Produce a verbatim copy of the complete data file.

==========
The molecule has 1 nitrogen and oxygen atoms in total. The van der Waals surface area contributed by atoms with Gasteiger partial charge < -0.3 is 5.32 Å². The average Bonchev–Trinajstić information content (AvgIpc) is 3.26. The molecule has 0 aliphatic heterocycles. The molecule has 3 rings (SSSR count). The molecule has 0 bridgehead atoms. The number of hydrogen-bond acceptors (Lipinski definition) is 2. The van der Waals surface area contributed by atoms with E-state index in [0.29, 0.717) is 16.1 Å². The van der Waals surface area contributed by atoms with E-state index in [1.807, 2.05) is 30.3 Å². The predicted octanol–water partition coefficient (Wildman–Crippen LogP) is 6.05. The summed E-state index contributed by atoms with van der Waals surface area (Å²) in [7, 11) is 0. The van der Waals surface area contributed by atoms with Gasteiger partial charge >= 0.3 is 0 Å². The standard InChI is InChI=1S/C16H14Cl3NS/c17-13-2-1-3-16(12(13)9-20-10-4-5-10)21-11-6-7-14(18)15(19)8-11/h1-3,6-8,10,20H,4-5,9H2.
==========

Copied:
The molecule has 1 nitrogen and oxygen atoms in total. The van der Waals surface area contributed by atoms with Gasteiger partial charge < -0.3 is 5.32 Å². The average Bonchev–Trinajstić information content (AvgIpc) is 3.26. The molecule has 0 aliphatic heterocycles. The molecule has 3 rings (SSSR count). The molecule has 0 bridgehead atoms. The number of hydrogen-bond acceptors (Lipinski definition) is 2. The van der Waals surface area contributed by atoms with E-state index in [0.29, 0.717) is 16.1 Å². The van der Waals surface area contributed by atoms with E-state index in [1.807, 2.05) is 30.3 Å². The predicted octanol–water partition coefficient (Wildman–Crippen LogP) is 6.05. The summed E-state index contributed by atoms with van der Waals surface area (Å²) in [7, 11) is 0. The van der Waals surface area contributed by atoms with Gasteiger partial charge >= 0.3 is 0 Å². The standard InChI is InChI=1S/C16H14Cl3NS/c17-13-2-1-3-16(12(13)9-20-10-4-5-10)21-11-6-7-14(18)15(19)8-11/h1-3,6-8,10,20H,4-5,9H2.